The Pirates can at least enjoy hearing about one less streak after ending a tiring one against the Brewers in emphatic and emotional fashion at PNC Park. The Pirates treated those in the crowd of 11,471 who stayed through the lengthy rain delay to an 8-5 win.
With the win came the termination of Milwaukee's unexplainable hex.
"I was excited about having the chance to end our losing streak against them," starter Ross Ohlendorf said. "I'm sure it'll help us play a little more relaxed against them the rest of the series."
With 17 consecutive victories over the Pirates, the Brewers touted the longest winning streak by one team over another in 39 years.
"It's not something you think about, but you pick up the stats sheet and think about it quick," Delwyn Yong said. "It's always good to get a doughnut off the board."
But there was certainly much more than a snapped streak to come out of Monday's win, and it started with a resurgence by the offense. After scoring seven total runs in their recent three-game series against the Giants, the Pirates exploded for six off Milwaukee starter Mike Burns in the first two innings. And much of it, encouragingly, was done with two outs.
Already down by one run, the Pirates appeared well on their way to squandering an opportunity to even the score up immediately. Andrew McCutchen doubled to start the first, but stood on third after Garrett Jones was unable to move him 90 feet further with one out. Ryan Doumit was plunked in the shoulder two pitches later, which brought up Adam LaRoche and his July woes.
With five hits to his name all month and in his first at-bat since hitting into a rally-killing double play late in Sunday's one-run loss, LaRoche came through. His two-out single gave him his first RBI in 13 games and also provided a pick-me-up of sorts for the slumping first baseman.
"I haven't lost confidence," LaRoche said, despite his recent results.
It also kept the inning alive for Delwyn Young, who then followed with a three-run homer to right-center. The hit was the sixth for Young in 26 at-bats with runners in scoring position and two outs this season.
The Pirates benefited from an error and a missed forceout opportunity by Milwaukee an inning later to tack on two more runs. Jones' solo homer in the sixth -- his eighth homer in 15 games with the Pirates -- later drove in another.
"To let Ross go out there and be up by three-four-five runs to start the second inning, I think it makes his job easier," Young said.
That would indeed be ample run support for Ohlendorf, who has now led the Pirates to eight wins in his 10 home starts this season. It also lessened some of the sting of the offense's limited support of its starters over the weekend.
For Ohlendorf, the results were obviously favorable, though the road to victory wasn't without some bumps along the way. He was fortunate to escape the first with only one run allowed considering the first three Brewers batters singled. He stranded another six baserunners in his five-inning outing and allowed one more run before being pulled for a pinch-hitter.
"All my pitches were just OK," Ohlendorf said. "It was an OK start. I really wish I had pitched deeper in the game for us."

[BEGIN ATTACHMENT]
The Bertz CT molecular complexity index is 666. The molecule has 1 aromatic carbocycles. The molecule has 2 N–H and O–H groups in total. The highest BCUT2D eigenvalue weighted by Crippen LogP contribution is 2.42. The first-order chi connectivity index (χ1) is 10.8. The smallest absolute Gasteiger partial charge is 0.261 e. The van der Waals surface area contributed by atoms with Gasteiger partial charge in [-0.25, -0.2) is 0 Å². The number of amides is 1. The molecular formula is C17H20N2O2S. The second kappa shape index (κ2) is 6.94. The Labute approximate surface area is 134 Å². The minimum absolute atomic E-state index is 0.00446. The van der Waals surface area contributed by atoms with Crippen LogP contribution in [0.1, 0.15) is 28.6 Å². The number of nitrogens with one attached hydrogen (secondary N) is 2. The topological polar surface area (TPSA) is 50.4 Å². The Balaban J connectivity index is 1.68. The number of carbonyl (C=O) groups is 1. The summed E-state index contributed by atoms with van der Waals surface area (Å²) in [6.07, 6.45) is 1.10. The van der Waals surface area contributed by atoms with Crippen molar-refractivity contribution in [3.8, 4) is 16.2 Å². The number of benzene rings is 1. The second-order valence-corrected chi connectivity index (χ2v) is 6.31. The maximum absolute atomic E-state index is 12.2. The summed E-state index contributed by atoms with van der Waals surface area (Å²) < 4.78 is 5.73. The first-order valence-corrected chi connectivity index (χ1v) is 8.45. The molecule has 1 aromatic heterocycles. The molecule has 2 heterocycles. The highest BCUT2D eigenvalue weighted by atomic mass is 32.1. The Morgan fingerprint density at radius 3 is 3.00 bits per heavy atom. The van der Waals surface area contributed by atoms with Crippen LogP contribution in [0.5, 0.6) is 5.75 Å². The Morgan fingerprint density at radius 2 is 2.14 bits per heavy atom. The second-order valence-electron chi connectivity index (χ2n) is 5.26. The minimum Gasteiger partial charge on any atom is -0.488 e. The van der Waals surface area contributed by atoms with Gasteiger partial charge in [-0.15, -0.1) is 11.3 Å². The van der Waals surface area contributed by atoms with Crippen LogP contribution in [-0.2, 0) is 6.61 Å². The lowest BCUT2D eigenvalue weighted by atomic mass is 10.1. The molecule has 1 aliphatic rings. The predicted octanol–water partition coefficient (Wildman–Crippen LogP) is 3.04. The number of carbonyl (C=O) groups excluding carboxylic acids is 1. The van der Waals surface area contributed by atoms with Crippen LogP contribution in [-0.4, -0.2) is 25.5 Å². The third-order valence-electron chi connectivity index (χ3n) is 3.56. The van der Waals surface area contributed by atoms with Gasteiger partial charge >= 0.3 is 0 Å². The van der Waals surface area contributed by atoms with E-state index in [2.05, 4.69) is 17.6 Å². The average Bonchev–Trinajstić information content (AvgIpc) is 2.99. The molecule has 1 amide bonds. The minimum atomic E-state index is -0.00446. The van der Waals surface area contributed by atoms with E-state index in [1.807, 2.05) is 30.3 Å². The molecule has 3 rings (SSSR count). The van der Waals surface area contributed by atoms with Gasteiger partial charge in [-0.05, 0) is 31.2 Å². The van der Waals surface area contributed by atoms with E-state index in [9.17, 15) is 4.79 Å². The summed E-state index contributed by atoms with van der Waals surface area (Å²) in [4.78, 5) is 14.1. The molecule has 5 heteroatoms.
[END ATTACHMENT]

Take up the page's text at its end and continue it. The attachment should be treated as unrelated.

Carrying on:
Halfway through his first full season as a Major League starter, the Pirates are undoubtedly intrigued to see how Ohlendorf responds over these next two-plus months. His consistency hasn't been superb so far, as Ohlendorf has secured consecutive wins only two different times this season. And he has not been able to finish six innings now in any of his past three starts. Still, promising signs -- an improving changeup and flashes of increased velocity -- have surfaced from time to time.
"It's a learning experience to be able to learn how to go deep in a game," manager John Russell said. "I think the next step is learning how to stay strong as he gets past the sixth inning to continue to hold his velocity and continue to do what he wants to do."
When Ohlendorf exited, Jeff Karstens quietly extended the bullpens' scoreless innings streak to 19 2/3, with three scoreless innings. But there was nothing quiet about what happened when Karstens came to the plate in the eighth.
Left in the lineup so he could finish the game, Karstens was hit with a first-pitch fastball from Milwaukee reliever Chris Smith, and Karstens immediately barked back at him. It had been Karstens, back on April 27, who had hit Brewers outfielder Ryan Braun with a pitch that Braun vehemently claimed was intentionally thrown at him. And now, three months later, Karstens saw this as Milwaukee's retaliation.
Both dugouts and bullpens emptied onto the field, though no one ended up being ejected.
"I was kind of expecting it," Karstens said. "They felt like they had to do what they had to do, I guess."
Karstens ended up not returning to the mound in the ninth, as his elbow began stiffening a bit in the area where he was plunked. But his three scoreless innings previously did not go unnoticed.
"I thought Karstens threw the ball great," Russell said. "It was a great win."
He limited the Brewers to just three walks and has now made five straight scoreless appearances.
"They knocked me around a little the first time I faced them in Milwaukee, so to come back and pitch that way felt pretty good," he said.
Jesse Chavez did allow the Brewers to score three times in the ninth to cut the deficit in half, but Milwaukee would get no closer, as the Pirates have now won three of four to start the second half.
Jenifer Langosch is a reporter for MLB.com. This story was not subject to the approval of Major League Baseball or its clubs.